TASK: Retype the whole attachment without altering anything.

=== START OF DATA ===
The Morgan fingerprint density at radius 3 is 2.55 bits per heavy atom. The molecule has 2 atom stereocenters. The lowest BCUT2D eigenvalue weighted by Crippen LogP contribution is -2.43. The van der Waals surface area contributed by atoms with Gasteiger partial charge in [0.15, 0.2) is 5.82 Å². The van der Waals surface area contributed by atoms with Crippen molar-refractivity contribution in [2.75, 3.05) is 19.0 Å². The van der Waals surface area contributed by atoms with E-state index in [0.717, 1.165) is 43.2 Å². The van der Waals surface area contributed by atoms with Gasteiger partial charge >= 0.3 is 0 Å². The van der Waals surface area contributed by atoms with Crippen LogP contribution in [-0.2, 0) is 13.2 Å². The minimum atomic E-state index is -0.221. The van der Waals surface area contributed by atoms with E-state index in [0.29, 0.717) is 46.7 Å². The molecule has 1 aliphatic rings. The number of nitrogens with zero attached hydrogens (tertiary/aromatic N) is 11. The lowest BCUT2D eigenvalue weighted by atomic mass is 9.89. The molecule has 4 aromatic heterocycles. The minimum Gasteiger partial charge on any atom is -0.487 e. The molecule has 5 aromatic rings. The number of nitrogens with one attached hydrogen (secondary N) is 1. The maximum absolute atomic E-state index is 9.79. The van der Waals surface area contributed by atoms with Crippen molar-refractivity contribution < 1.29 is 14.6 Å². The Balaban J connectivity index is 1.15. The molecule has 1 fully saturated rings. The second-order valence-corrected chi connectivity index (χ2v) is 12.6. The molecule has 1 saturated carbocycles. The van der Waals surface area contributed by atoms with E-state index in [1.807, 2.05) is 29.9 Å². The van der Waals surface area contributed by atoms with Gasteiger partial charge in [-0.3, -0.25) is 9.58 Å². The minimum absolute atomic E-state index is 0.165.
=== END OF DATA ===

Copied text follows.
The Morgan fingerprint density at radius 3 is 2.55 bits per heavy atom. The molecule has 2 atom stereocenters. The lowest BCUT2D eigenvalue weighted by Crippen LogP contribution is -2.43. The van der Waals surface area contributed by atoms with Gasteiger partial charge in [0.15, 0.2) is 5.82 Å². The van der Waals surface area contributed by atoms with Crippen molar-refractivity contribution in [2.75, 3.05) is 19.0 Å². The van der Waals surface area contributed by atoms with E-state index in [0.717, 1.165) is 43.2 Å². The van der Waals surface area contributed by atoms with Gasteiger partial charge >= 0.3 is 0 Å². The van der Waals surface area contributed by atoms with Crippen LogP contribution in [-0.2, 0) is 13.2 Å². The minimum atomic E-state index is -0.221. The van der Waals surface area contributed by atoms with E-state index in [0.29, 0.717) is 46.7 Å². The molecule has 1 aliphatic rings. The number of nitrogens with zero attached hydrogens (tertiary/aromatic N) is 11. The lowest BCUT2D eigenvalue weighted by atomic mass is 9.89. The molecule has 4 aromatic heterocycles. The minimum Gasteiger partial charge on any atom is -0.487 e. The molecule has 5 aromatic rings. The number of nitrogens with one attached hydrogen (secondary N) is 1. The maximum absolute atomic E-state index is 9.79. The van der Waals surface area contributed by atoms with Crippen molar-refractivity contribution < 1.29 is 14.6 Å². The Balaban J connectivity index is 1.15. The molecule has 1 fully saturated rings. The second-order valence-corrected chi connectivity index (χ2v) is 12.6. The molecule has 1 saturated carbocycles. The van der Waals surface area contributed by atoms with E-state index in [1.807, 2.05) is 29.9 Å². The van der Waals surface area contributed by atoms with Gasteiger partial charge in [-0.3, -0.25) is 9.58 Å². The minimum absolute atomic E-state index is 0.165.